Falling in love is one of the times when we are not typically allowing our subconscious programs to run the show. We aren’t trapped in our head, thinking incessant thoughts. When in love, you become acutely aware of every morsel of life, because you want to experience it. You are out of your head, out of your thoughts and instead your conscious mind is running the show. You are mindful. It’s like you have momentarily shed the layers and layers of heavy, itchy, restrictive, painful costuming and are standing there in your beautiful, authentic, powerful glory. You are free to move about, unencumbered, and you aren’t carrying the pain of the past because you are all wrapped up in the present moment. According to Dr. Lipton, the “honeymoon phase” is a time when your wishes and desires become instantly manifested…because you don’t have subconscious programs blocking you, because frankly, you aren’t using them. You are awake and aware and mindful of every new moment, open to experiencing new and exciting things.

So must one try to keep themselves in a continual state of falling in love in order to live the life of their dreams, to manifest their wishes and desires? In a sense…yes! You don’t have to be falling in love with another person, however you could be falling in love with LIFE. If you stay awake, mindful, aware of everything in front of you, using all six of your senses, and keep your thoughts from crowding out your dreams, you can keep your subconscious mind from running the show. It only ever jumps in when it sees you’re too busy in your head to “keep up” with life and be “safe.” When you are awake, aware and mindful of everything that is happening all around you, it is practically impossible to NOT fall in love with life. You feel peace, joy, ease and happiness. Gratitude.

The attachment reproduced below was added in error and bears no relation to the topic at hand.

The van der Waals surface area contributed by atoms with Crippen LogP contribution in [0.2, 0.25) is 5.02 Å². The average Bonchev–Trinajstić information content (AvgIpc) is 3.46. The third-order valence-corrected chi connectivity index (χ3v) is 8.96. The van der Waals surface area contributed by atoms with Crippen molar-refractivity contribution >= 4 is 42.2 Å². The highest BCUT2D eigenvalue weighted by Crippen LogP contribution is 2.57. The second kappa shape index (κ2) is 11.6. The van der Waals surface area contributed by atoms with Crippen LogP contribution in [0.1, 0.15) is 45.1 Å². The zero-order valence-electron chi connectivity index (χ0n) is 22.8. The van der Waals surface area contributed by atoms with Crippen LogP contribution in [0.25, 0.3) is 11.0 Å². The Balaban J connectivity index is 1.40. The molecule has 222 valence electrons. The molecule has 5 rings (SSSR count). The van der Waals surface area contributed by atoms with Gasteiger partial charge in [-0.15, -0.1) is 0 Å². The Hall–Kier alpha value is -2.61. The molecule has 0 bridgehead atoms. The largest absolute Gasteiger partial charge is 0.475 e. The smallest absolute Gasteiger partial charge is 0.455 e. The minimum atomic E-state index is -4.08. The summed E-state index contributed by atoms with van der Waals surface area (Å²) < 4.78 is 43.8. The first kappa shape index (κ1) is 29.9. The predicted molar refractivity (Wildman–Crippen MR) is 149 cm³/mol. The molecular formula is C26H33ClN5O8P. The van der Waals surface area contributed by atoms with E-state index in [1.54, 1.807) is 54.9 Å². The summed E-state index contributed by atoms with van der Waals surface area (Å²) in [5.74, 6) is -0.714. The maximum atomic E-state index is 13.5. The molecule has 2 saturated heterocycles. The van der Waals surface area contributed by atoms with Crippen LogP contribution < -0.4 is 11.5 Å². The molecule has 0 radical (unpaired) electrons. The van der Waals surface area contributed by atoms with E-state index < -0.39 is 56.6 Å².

But even better, when your subconscious mind is no longer in charge, you are FREE. You won’t be attracted to the psychopath, just because one of the layers that someone put on you early in life was that you weren’t worth anything. You won’t find yourself pulled towards situations and people that feel “familiar” and “comfortable” because they fit the same messed-up profiles as the people you grew up around. In fact, you will notice that what you thought was “comfortable” is actually very constrictive and restrictive. Once you’ve shed your layers, you’ll notice that when you try to cram yourself back into that costume, how uncomfortable it really is, and how maybe it just doesn’t fit your taste anymore.



Rebecca Marie